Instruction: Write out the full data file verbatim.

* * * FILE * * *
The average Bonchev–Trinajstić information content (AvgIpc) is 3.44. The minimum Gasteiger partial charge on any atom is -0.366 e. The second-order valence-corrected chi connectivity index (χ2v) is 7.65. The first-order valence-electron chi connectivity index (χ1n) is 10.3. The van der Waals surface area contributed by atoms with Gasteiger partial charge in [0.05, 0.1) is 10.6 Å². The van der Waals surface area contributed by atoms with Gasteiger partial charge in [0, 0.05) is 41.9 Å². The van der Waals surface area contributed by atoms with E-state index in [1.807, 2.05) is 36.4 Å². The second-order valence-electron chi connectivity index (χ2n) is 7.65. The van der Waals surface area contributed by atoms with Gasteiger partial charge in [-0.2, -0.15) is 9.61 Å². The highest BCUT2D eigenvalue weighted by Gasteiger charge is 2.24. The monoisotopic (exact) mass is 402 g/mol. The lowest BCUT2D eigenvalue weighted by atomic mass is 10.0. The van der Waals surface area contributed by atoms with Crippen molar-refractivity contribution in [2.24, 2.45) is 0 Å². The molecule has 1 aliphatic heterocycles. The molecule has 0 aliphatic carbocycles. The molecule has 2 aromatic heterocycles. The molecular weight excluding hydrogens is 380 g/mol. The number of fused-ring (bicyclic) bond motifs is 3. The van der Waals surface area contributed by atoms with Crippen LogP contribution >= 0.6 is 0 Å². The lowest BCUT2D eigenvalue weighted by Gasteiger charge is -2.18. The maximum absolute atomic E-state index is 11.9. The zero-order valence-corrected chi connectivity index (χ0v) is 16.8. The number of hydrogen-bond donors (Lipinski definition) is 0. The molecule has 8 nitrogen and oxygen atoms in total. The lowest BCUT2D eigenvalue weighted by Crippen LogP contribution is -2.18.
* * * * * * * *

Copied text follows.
The average Bonchev–Trinajstić information content (AvgIpc) is 3.44. The minimum Gasteiger partial charge on any atom is -0.366 e. The second-order valence-corrected chi connectivity index (χ2v) is 7.65. The first-order valence-electron chi connectivity index (χ1n) is 10.3. The van der Waals surface area contributed by atoms with Gasteiger partial charge in [0.05, 0.1) is 10.6 Å². The van der Waals surface area contributed by atoms with Gasteiger partial charge in [0, 0.05) is 41.9 Å². The van der Waals surface area contributed by atoms with E-state index in [1.807, 2.05) is 36.4 Å². The second-order valence-electron chi connectivity index (χ2n) is 7.65. The van der Waals surface area contributed by atoms with Gasteiger partial charge in [-0.2, -0.15) is 9.61 Å². The highest BCUT2D eigenvalue weighted by Gasteiger charge is 2.24. The monoisotopic (exact) mass is 402 g/mol. The lowest BCUT2D eigenvalue weighted by atomic mass is 10.0. The van der Waals surface area contributed by atoms with Crippen molar-refractivity contribution in [2.24, 2.45) is 0 Å². The molecule has 1 aliphatic heterocycles. The molecule has 0 aliphatic carbocycles. The molecule has 2 aromatic heterocycles. The molecular weight excluding hydrogens is 380 g/mol. The number of fused-ring (bicyclic) bond motifs is 3. The van der Waals surface area contributed by atoms with Crippen LogP contribution >= 0.6 is 0 Å². The lowest BCUT2D eigenvalue weighted by Gasteiger charge is -2.18. The maximum absolute atomic E-state index is 11.9. The zero-order valence-corrected chi connectivity index (χ0v) is 16.8. The number of hydrogen-bond donors (Lipinski definition) is 0. The molecule has 8 nitrogen and oxygen atoms in total. The lowest BCUT2D eigenvalue weighted by Crippen LogP contribution is -2.18.